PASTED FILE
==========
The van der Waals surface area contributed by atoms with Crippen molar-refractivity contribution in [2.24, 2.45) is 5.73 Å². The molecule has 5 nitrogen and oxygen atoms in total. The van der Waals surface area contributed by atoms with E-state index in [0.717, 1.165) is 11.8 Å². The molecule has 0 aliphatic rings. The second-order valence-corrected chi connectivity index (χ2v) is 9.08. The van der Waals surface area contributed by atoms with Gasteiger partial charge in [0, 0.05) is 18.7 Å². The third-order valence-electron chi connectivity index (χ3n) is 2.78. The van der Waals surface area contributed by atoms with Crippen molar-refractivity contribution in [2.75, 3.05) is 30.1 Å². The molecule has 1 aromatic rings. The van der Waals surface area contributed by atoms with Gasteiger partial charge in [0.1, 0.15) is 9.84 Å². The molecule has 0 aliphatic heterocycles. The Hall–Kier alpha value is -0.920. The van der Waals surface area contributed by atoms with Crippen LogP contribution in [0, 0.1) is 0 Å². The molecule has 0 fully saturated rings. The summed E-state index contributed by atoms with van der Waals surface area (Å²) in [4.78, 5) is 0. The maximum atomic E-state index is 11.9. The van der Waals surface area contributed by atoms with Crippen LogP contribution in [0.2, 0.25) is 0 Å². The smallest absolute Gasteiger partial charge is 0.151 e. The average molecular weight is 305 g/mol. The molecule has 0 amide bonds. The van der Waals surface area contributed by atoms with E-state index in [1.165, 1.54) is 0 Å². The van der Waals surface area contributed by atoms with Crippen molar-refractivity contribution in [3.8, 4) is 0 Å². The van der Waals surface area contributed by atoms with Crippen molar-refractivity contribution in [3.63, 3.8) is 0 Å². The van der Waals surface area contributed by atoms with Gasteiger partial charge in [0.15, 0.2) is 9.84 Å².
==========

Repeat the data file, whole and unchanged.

The van der Waals surface area contributed by atoms with Crippen molar-refractivity contribution in [2.24, 2.45) is 5.73 Å². The molecule has 5 nitrogen and oxygen atoms in total. The van der Waals surface area contributed by atoms with E-state index in [0.717, 1.165) is 11.8 Å². The molecule has 0 aliphatic rings. The second-order valence-corrected chi connectivity index (χ2v) is 9.08. The van der Waals surface area contributed by atoms with Gasteiger partial charge in [0, 0.05) is 18.7 Å². The third-order valence-electron chi connectivity index (χ3n) is 2.78. The van der Waals surface area contributed by atoms with Crippen molar-refractivity contribution in [2.75, 3.05) is 30.1 Å². The molecule has 1 aromatic rings. The van der Waals surface area contributed by atoms with Gasteiger partial charge in [0.1, 0.15) is 9.84 Å². The molecule has 0 aliphatic heterocycles. The Hall–Kier alpha value is -0.920. The van der Waals surface area contributed by atoms with Crippen LogP contribution in [0, 0.1) is 0 Å². The molecule has 0 fully saturated rings. The summed E-state index contributed by atoms with van der Waals surface area (Å²) in [4.78, 5) is 0. The maximum atomic E-state index is 11.9. The van der Waals surface area contributed by atoms with Crippen LogP contribution in [0.2, 0.25) is 0 Å². The smallest absolute Gasteiger partial charge is 0.151 e. The average molecular weight is 305 g/mol. The molecule has 0 amide bonds. The van der Waals surface area contributed by atoms with E-state index in [1.165, 1.54) is 0 Å². The van der Waals surface area contributed by atoms with Crippen molar-refractivity contribution in [3.8, 4) is 0 Å². The van der Waals surface area contributed by atoms with Crippen molar-refractivity contribution in [3.63, 3.8) is 0 Å². The van der Waals surface area contributed by atoms with Gasteiger partial charge in [0.15, 0.2) is 9.84 Å².